'The suitors deserve their punishment' Essay

HideShow resource information
  • Created by: Meg8
  • Created on: 27-04-16 15:59
Preview of 'The suitors deserve their punishment' Essay

First 721 words of the document:

`The suitors deserved their punishment' Using this passage as a starting point, explain how far
you agree with this statement. Consider both this passage and the rest of the proem. Book 4,
The suitors perform many acts that can be seen to justify their punishment and death. The first of
these is the planning of Telemachus' murder and all that accompanies this. As Antinous states
`there'll be a grim ending to this seatrip in search for his father', he gathers men to ambush
Odysseus' son. The implication of `ferocity' and horror that the suitors feel, when Telemachus sets
off without the men realising, suggests further their rash, cruel and unpredictable behaviour. This
plotting to kill the Kings son would therefore insinuate their deserved punishment and the death
they received. The treatment of Telemachus is present as they continually plot Odysseus' son's
death `the suitors were once again devising schemes for Telemachus' murder'. The Homeric
society's belief of good deeds being acknowledged and rewarded, and evil deeds deserving death,
again would imply the suitors are responsible for their own destruction. Their arrogant and prideful
behaviour toward Odysseus again contributes to the reason why they are going to die. Their
constant insults and violence towards the protagonist imply how they are deserving of death in
cases such as Antinous refusing to provide food for the beggar, Odysseus `What God has inflicted
this plague on us to spoil our dinner?' Therefore, the behaviour of the suitors, in their prideful
arrogance and disrespect contribute to the reasons why they deserve their death.
Their own treatment of Odysseus as a beggar would indicate the reasons as to why the men
deserve their punishments. As Ctesippus `laid his great hand on a cows hoof... and hurled it at him'
and as Eurymachus `seized a stool' and called Odysseus `a miserable creature', their own
arrogance and disrespect is shown. Their ability to accept and abuse Penelope's xenia but then not
to show it to another man displays evidence again of their incapability to abide by the immortals
laws, and their own selfseeking immoral ways. This could therefore exemplify why the suitors
deserve their death. Their own foolishness and responsibility can therefore be seen that the
downfall and death of these men can be sourced from their own insolent, arrogant and vulgar
behaviour. This is largely demonstrated in this passage alone as they mock Theoclymenus,
`laughing delightedly' and shouting `he is out of his mind'. This arrogance and pride that the suitors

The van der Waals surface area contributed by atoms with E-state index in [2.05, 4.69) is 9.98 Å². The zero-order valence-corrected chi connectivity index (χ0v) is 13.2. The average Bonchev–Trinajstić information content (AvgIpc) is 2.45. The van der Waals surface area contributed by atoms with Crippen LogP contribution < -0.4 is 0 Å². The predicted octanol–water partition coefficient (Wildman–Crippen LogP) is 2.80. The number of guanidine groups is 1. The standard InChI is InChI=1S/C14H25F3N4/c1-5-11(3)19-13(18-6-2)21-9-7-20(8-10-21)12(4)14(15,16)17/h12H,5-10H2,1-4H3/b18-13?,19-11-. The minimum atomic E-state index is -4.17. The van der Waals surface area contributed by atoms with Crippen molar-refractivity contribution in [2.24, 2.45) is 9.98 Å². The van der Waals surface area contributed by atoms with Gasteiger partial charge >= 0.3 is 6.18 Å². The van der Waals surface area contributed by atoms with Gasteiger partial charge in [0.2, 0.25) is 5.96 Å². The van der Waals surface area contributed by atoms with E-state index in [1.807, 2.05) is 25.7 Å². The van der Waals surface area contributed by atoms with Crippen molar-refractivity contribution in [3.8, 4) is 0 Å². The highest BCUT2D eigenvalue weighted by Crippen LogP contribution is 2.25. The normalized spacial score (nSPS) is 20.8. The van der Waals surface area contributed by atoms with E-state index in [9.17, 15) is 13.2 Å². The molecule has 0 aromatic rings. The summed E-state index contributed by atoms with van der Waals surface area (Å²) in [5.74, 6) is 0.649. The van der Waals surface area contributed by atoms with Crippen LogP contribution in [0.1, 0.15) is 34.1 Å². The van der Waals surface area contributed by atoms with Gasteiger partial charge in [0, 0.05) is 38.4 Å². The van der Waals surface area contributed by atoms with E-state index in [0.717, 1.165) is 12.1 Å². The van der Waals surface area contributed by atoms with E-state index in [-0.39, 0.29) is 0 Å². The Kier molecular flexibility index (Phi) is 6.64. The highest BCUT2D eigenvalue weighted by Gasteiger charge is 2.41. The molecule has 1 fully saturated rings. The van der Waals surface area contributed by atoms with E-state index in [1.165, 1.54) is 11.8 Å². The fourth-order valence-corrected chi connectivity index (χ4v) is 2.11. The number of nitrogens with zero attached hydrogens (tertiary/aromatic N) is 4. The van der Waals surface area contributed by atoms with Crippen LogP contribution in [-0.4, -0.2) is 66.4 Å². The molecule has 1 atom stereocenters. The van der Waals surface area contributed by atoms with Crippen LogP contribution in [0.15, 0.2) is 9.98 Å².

have only create negative connotations to the audience, as they further despise the men and
accept their punishment of death that awaits.
Arguably, one of the most crucial sources and reasons for the death and destruction of the suitors
is their disrespectful behaviour towards the divine and ancient laws of xenia/hospitality. The
abusing of Penelope and Telemachus hospitality as they are `eating them out of their home'
suggests the vulgar, animal like characteristics these men behold, where they spend all their days
selfindulging in their own desires, once again insinuating their disgust, and reason why they are
set to die a graphic, violent death. The description as `their laughing faces took on a strained alien
look. Blood was splattered on their food' again, illustrates the revulsion that Homer creates
regarding the suitors. This disregard for the rules of xenia, therefore contribute to the reasons why
the suitors die.
This again can be supported by Athene's wishes for the men to die as they mock her in disguise as
Mentor through proposing to `kill him too' and as Athene helped Odysseus in battle through
`making the other men's arrows miss'. This help would imply the idea that the immortals also
believe that the suitors deserve their punishment.
As Odysseus states `you fleeced my household, raped my maids and courted my wide though I was
alive', the audience are brought directly to the attention of the suitors disgrace and awful ways.
Their sexual and verbal assaults of Odysseus' staff such as Eurycleia, and their own blasphemous

Other pages in this set

Page 2

Preview of page 2

Here's a taster:

Through this statement
by Odysseus, highlighting their inappropriate behaviour, the audience are brought to the attention
of their crimes, and side with Odysseus, through his heroic traits, and this therefore brings the
suitors to not be further sympathised for.
The suitors failure to pay head to the omens and their disrespectful attitude to the prophet are
substantial factors regarding their death, due to the significance of their crimes, their behaviour is
worthy of punishments by the Gods.…read more

Page 3

Preview of page 3

Here's a taster:

The idea that this man was given the same death as Antinous, could suggest that not all
of the suitors did deserve their punishment to certain degrees.
Overall, the reasons for why the suitors die are numerous and are sourced from varying degrees of
explanations, such as the Gods, their behaviour and rejection of laws. The final battle with this
fundamental themes of violence implies the insolence and utter disgrace of the suitors and their
deserving punishment.…read more


No comments have yet been made

Similar Classical Civilization resources:

See all Classical Civilization resources »See all resources »